I have a nearly 3 year old female german shepherd. She is constantly getting compliments about being a good girl, but she is very defensive of her turf at home and is quite defensive (of me) when out on walks.

    It depends, some days she’s completely fine and especially in busier places she is completely good, even when dogs get in her face, but especially when it’s just me around (or no me around) and one stranger, she gets very excited and starts barking. I would say based on her posture, ears and the bark its a nervous bark, with a little hint of aggression. She’s never bit anyone or anything but she does charge and stop just before making it to people.

    My plan right now is to buy a clicker, teach her speak/quiet, and do my best to take charge of these situations but am curious if maybe I need to take a more drastic approach or a different one entirely.

    • Hi Jarrod,

      Thanks for your comment.

      It’s so cool that you’re going to start clicker training. If you’re new to this method, check out this article on how to get started with clicker training.

      You don’t mention what her early socialization was like. But it might help to start working on that more. The crucial time for socialization is the first 12 weeks of life. But because they change as they mature and can become “rusty” it can and should be refreshed during the life of a dog. As an example, I recently had to “re-introduce” my crew to babies. They have met babies before, but since they don’t come into regular contact with them, I needed to do some update training.

      So once she understands what a clicker means you could start by rewarding any calm behavior you see. Even calm behavior when you’re around the house. This is called capturing. Essentially capturing any calm behavior with a click and reward. This will help her learn that you really like calm behavior and she’ll offer more of it.

      Then ask friends or family to make scheduled visits to help her learn calm behavior on her turf as a start. Treat and reward her for calm behavior and ignore unwanted behavior. If you see she’s struggling to keep calm, move her further from your guests to the spot where she’s offering calm behavior then click and reward. Only move her closer once she’s totally calm.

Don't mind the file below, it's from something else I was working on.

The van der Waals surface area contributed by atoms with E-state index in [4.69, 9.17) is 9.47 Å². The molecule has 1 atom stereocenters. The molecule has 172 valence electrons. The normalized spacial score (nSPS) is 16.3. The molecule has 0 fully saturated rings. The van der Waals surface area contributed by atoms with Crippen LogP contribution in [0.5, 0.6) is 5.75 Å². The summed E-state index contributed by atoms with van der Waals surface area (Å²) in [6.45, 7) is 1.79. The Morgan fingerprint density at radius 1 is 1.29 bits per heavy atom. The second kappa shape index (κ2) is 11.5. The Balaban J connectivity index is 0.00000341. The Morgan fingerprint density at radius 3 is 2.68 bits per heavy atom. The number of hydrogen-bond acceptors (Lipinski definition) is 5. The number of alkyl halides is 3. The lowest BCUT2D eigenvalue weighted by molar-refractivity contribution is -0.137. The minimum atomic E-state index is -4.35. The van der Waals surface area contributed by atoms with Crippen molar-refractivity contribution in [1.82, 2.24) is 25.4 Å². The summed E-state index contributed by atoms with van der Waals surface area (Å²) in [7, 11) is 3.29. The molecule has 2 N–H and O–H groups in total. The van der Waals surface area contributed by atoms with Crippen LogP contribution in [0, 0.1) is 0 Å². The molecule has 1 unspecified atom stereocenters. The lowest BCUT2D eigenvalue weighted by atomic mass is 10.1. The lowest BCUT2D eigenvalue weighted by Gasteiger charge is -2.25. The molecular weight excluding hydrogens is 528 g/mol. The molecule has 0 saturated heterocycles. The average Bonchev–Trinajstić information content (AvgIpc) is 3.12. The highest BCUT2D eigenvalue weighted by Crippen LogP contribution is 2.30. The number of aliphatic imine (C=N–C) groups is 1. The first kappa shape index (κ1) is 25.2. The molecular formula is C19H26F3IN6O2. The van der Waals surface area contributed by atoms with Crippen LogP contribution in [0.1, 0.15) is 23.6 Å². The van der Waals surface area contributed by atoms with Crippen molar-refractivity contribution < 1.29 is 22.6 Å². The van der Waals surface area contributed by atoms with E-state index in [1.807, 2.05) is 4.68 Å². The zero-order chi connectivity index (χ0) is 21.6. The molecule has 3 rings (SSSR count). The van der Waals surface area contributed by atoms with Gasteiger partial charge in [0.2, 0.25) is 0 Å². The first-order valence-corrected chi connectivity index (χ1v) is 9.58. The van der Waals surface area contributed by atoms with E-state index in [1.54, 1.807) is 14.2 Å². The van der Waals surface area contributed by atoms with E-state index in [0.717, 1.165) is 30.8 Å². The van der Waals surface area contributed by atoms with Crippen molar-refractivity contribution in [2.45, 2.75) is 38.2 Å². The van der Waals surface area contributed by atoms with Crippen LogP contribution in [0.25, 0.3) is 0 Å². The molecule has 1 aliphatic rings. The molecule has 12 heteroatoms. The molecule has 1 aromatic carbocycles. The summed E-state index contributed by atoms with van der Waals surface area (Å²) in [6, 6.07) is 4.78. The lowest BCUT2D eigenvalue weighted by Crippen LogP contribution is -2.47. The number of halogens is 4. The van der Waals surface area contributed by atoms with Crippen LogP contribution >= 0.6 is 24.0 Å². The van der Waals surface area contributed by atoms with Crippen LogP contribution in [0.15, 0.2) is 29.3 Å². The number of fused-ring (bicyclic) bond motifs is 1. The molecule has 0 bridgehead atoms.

Once she’s totally calm when folks visit, you can take the show on the road and follow the same training routine.

      If you find she’s not progressing, you should then consider enlisting the help of an animal behaviorist that uses positive reinforcement.

      Hope this helps.

  • Kaley

    I’m surprised no one has asked yet- but we have a 4 year old GSD who is a very smart boy. He knows upwards of 35 tricks and is generally a great dog. However, once every day and sometimes twice if we have packages delivered, he turns into a MESS barking at the window that faces the front where these delivery people/ mailmen. This includes bared teeth, snarls, etc. I would definitely say that the mail man and the UPS trucks are triggers.
    We need help training him to where we control him enough to get him to calm down and stop. I read your tips and plan on enacting some desensitizing training with his favorite treat- bananas. I also plan on affectivly teaching him “quiet”. He knows it, but its usually being yelled at him and probably isn’t affective. My only worry with your techniques about turning scary situations into “happy ones” is that we wouldn’t want to train him into being happy if someone were to be breaking into our house.

    Any tips would help! It seems like we are walking the line between German Shepherd watch dog and friendly house pet.

    • Hi Kaley,

      Thanks for your question, it’s a good one!

      Dogs are context bound. For example…

      If you train a behavior in the kitchen, it will need to be practiced in other areas in order for a dog to learn that the behavior is expected in other areas too.

      In my experience, this counts in your favor when it comes to your concern about your boy and potential burglars… Teaching him that the delivery guy or mailman is safe, won’t automatically teach him that other people are safe too.

      Hope this helps.

      Happy training!

  • Ash

    Hi! I have an 8 month old GSD who has always barked in his crate since we got him but recently over the past month or so we’ve gotten him to calm down somewhat. The problem however is that whenever someone new comes into our home it’s like he’s forgotten how to be quiet. I was wondering how we could fix this problem because it has gotten annoying but i’m also worried that he is gonna scare newcomers. Please help!